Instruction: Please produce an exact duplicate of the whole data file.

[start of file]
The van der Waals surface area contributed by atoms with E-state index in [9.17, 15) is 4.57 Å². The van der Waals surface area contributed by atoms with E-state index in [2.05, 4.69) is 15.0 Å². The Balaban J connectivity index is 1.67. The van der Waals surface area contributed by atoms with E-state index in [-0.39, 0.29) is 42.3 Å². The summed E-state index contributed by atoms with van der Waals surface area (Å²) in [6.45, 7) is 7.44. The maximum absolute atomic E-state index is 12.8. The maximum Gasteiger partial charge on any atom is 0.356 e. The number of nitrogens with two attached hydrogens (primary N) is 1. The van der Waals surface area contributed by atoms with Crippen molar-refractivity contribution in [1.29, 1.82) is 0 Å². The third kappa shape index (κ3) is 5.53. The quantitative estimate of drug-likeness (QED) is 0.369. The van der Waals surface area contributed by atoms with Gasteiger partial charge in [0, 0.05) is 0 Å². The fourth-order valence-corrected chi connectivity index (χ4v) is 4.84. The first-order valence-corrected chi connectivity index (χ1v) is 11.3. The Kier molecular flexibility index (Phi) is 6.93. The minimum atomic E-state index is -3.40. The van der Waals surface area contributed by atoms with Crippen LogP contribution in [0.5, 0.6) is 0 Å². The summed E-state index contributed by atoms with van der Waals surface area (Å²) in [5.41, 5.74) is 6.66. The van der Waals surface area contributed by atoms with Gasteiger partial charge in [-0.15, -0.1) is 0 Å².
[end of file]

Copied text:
The van der Waals surface area contributed by atoms with E-state index in [9.17, 15) is 4.57 Å². The van der Waals surface area contributed by atoms with E-state index in [2.05, 4.69) is 15.0 Å². The Balaban J connectivity index is 1.67. The van der Waals surface area contributed by atoms with E-state index in [-0.39, 0.29) is 42.3 Å². The summed E-state index contributed by atoms with van der Waals surface area (Å²) in [6.45, 7) is 7.44. The maximum absolute atomic E-state index is 12.8. The maximum Gasteiger partial charge on any atom is 0.356 e. The number of nitrogens with two attached hydrogens (primary N) is 1. The van der Waals surface area contributed by atoms with Crippen molar-refractivity contribution in [1.29, 1.82) is 0 Å². The third kappa shape index (κ3) is 5.53. The quantitative estimate of drug-likeness (QED) is 0.369. The van der Waals surface area contributed by atoms with Gasteiger partial charge in [0, 0.05) is 0 Å². The fourth-order valence-corrected chi connectivity index (χ4v) is 4.84. The first-order valence-corrected chi connectivity index (χ1v) is 11.3. The Kier molecular flexibility index (Phi) is 6.93. The minimum atomic E-state index is -3.40. The van der Waals surface area contributed by atoms with Crippen LogP contribution in [0.5, 0.6) is 0 Å². The summed E-state index contributed by atoms with van der Waals surface area (Å²) in [5.41, 5.74) is 6.66. The van der Waals surface area contributed by atoms with Gasteiger partial charge in [-0.15, -0.1) is 0 Å².